Why drink your alcohol when you can eat it? Yes, wine, beer, and liquor have been used by chefs for centuries, but today's more adventurous gourmets are showing that booze can be the highlight of a dish instead of a mere ingredient.
Get your ID ready and call your designated driver, because these nine restaurants, candy factories, and general purveyors of yummy things are using alcohol as a delicious addition to everything from ice cream to pizza toppings.
Cupcakes from Prohibition Bakery, New York City, N.Y.
Subscribe to The Week
Escape your echo chamber. Get the facts behind the news, plus analysis from multiple perspectives.
"Please eat responsibly" goes the tagline at this bakery, run by two friends in New York City's Lower East Side, which sells wee cupcakes filled with an alcohol-rich center. The Saucy Pumpkin, for example, contains pumpkin, toasted pumpkin seeds, chocolate, sage, and an Oktoberfest-style ale, while the Scotch & Cigar contains tobacco, molasses, and Laphroaig scotch. The impact of the latter is so intense, in fact, that the staff will only serve one per customer, at their discretion.
Pizza from Salvatore's, Boston, Mass.
Salvatore's, with several locations in and around Boston, might be the first Italian joint that makes you show ID before ordering a pizza. Boozy pies include the Drunken Pig (mozzarella, spicy honey, caramelized apples, and pork marinated in Kahlua) and the Calabria Pear (mascarpone, mozzarella, basil, sopressata, and pear soaked in Schnapps). Perhaps the most famous is the Vignola Cherry, which includes gorgonzola, mozzarella, orange blossom honey, prosciutto, and bing cherries steeped in vodka. Skip the beer, and have another slice.
Ice Cream from Mercer's, Boonville, N.Y.
Open for more than 60 years, the owners of this ice cream shop had a revelation in 2007: People love drinks with their dessert. So they started making wine ice cream with up to 5 percent alcohol by volume (and 15 percent butterfat). Now you can scoop up flavors like Chocolate Cabernet, Red Raspberry Chardonnay, and Cherry Merlot. If you can't get to the original dairy, you can always get a pint delivered within 24 hours anywhere in the United States.
Sausages from Dogfish Head Brewery, Milton, Del.
Beer nerds already revere the suds from the Dogfish Head Brewery in Delaware. Now, at the newly opened on-site food truck Bunyan's Lunchbox, they can feast on brats that have been dipped, soaked, and thoroughly steeped in that same beer. The Heirloom Italian Brat, an old family recipe from one of the brewery's owners, mixes fennel, pork, and red pepper with a liberal dose of Midas Touch, an ale that somehow evokes both mead and wine. The brewery also sells a porky clam chowder and hoppy pickles splashed with its signature 60 Minute IPA brew.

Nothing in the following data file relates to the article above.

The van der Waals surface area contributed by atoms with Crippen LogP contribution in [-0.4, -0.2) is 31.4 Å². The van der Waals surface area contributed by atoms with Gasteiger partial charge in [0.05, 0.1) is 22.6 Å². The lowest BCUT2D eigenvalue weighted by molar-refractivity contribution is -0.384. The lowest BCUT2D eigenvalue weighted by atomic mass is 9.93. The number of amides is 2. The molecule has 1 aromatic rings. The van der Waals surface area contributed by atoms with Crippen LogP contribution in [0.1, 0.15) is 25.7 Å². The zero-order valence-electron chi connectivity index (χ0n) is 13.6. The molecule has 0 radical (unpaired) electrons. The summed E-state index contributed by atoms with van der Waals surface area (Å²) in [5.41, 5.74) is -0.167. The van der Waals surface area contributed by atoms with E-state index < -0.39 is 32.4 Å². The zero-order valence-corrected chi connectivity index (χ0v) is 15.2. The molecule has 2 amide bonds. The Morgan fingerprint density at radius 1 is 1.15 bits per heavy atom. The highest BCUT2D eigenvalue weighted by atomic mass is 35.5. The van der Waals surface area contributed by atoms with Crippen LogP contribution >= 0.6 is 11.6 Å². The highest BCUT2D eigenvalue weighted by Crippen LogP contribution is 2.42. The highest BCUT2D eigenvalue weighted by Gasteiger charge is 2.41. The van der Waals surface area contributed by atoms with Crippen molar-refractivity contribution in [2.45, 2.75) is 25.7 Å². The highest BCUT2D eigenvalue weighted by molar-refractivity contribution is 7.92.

Cheese from Rogue Creamery, Central Point, Ore.
These cheesemakers from southern Oregon, in business since the Great Depression, know how to liven up a block of cheddar. Rogue Creamery begins by pouring chocolate stout from partner Rogue Ales over some curds. After they've been given time to meld, the mixture is pressed into blocks and aged for 24 months. The resulting cheese combines the piquant twang of cheddar with the bittersweet creaminess of stout. Its Morimoto Soba Ale Cheddar relies on another beer from Rogue Ales, producing a slightly more buttery, distinctively marbled cheese.
Sweets from Anette's Chocolates, Napa, Calif.
The brother and sister behind this artisanal chocolate maker pay tribute to their Napa Valley environs by blending the region's famous wines with their sugary treats. That includes their Buttery Chardonnay Wine Brittle, and some signature sweet sauces, including the Chocolate Cabernet and Belgian Chocolate Brandy. And then there are the truffles, one-bite wonders with a coating of dark or milk chocolate around an adults-only filling, made with brandy, port, or wine.
Pork from Woodford Reserve, Versailles, Ky.
Woodford Reserve, the smallest and oldest operating distillery in the United States, has been around since the 1780s. Get a tasty history lesson by taking a tour of the facilities, complete with a boozy lunch. The chili combines bourbon and locally raised beef, while the Sweet and Spicy Bluegrass Bourbon Porchetta & Swiss sandwich goes four steps further, layering bourbon-infused roast pork loin with Swiss cheese, bourbon pecan sweet red pepper pesto, and bourbon sorghum mustard, all covered with a bourbon sorghum vinaigrette.
Lollipos from Lollyphile, Austin, Texas
This Texas company's bestseller, the absinthe lollipop, is as green as its namesake, which was made legal in the United States in 2007. Equally intoxicating are the bourbon, strawberry basil mojito, and habanero tequila lollipops. And while not as boozy, Lollyphile's newest flavor is equally daring: Breast milk. Although not made with actual breast milk, the creative confectioners did taste, test, and analyze the real thing to ensure the candy version was a fair replica.
Popcorn from Populence, New York City, N.Y.
Teaming up with Kim Crawford, a winery based in New Zealand, this popcorn retailer has created Sauvignon Blanc Kettle: A golden yellow heirloom popcorn that not only goes well with wine, but has the stuff practically popped into its kernels. If you order it at the company's gourmet popcorn bar in Manhattan, you can get an additional drizzle of pinot noir chocolate sauce for the ultimate boozy kettle corn.
Create an account with the same email registered to your subscription to unlock access.